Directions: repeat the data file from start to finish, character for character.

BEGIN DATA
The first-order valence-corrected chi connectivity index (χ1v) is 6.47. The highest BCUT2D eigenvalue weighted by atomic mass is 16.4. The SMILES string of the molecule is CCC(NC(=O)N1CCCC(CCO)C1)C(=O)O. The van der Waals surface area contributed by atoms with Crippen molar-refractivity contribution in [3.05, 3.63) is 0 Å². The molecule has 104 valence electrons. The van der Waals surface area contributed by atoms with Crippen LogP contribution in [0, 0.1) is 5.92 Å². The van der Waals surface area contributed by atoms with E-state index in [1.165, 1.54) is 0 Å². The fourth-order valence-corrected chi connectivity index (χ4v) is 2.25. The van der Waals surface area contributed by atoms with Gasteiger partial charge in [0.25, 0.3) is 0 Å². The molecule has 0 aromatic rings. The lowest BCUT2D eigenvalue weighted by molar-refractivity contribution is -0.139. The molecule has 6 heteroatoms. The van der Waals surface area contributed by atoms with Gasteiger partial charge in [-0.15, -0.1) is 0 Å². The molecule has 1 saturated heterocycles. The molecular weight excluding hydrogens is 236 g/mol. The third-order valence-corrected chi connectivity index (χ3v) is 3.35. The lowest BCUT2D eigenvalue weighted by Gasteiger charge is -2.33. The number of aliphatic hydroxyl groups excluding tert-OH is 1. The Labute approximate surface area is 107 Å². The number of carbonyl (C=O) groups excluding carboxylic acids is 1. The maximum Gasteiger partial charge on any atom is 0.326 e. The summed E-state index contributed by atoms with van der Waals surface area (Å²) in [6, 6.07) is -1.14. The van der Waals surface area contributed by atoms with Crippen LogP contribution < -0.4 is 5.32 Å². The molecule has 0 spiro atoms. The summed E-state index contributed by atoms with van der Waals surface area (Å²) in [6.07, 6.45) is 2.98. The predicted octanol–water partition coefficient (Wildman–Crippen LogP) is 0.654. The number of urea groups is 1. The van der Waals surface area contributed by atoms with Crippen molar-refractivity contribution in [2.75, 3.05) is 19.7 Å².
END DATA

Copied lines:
The first-order valence-corrected chi connectivity index (χ1v) is 6.47. The highest BCUT2D eigenvalue weighted by atomic mass is 16.4. The SMILES string of the molecule is CCC(NC(=O)N1CCCC(CCO)C1)C(=O)O. The van der Waals surface area contributed by atoms with Crippen molar-refractivity contribution in [3.05, 3.63) is 0 Å². The molecule has 104 valence electrons. The van der Waals surface area contributed by atoms with Crippen LogP contribution in [0, 0.1) is 5.92 Å². The van der Waals surface area contributed by atoms with E-state index in [1.165, 1.54) is 0 Å². The fourth-order valence-corrected chi connectivity index (χ4v) is 2.25. The van der Waals surface area contributed by atoms with Gasteiger partial charge in [0.25, 0.3) is 0 Å². The molecule has 0 aromatic rings. The lowest BCUT2D eigenvalue weighted by molar-refractivity contribution is -0.139. The molecule has 6 heteroatoms. The van der Waals surface area contributed by atoms with Gasteiger partial charge in [-0.15, -0.1) is 0 Å². The molecule has 1 saturated heterocycles. The molecular weight excluding hydrogens is 236 g/mol. The third-order valence-corrected chi connectivity index (χ3v) is 3.35. The lowest BCUT2D eigenvalue weighted by Gasteiger charge is -2.33. The number of aliphatic hydroxyl groups excluding tert-OH is 1. The Labute approximate surface area is 107 Å². The number of carbonyl (C=O) groups excluding carboxylic acids is 1. The maximum Gasteiger partial charge on any atom is 0.326 e. The summed E-state index contributed by atoms with van der Waals surface area (Å²) in [6, 6.07) is -1.14. The van der Waals surface area contributed by atoms with Crippen LogP contribution < -0.4 is 5.32 Å². The molecule has 0 spiro atoms. The summed E-state index contributed by atoms with van der Waals surface area (Å²) in [6.07, 6.45) is 2.98. The predicted octanol–water partition coefficient (Wildman–Crippen LogP) is 0.654. The number of urea groups is 1. The van der Waals surface area contributed by atoms with Crippen molar-refractivity contribution in [2.75, 3.05) is 19.7 Å².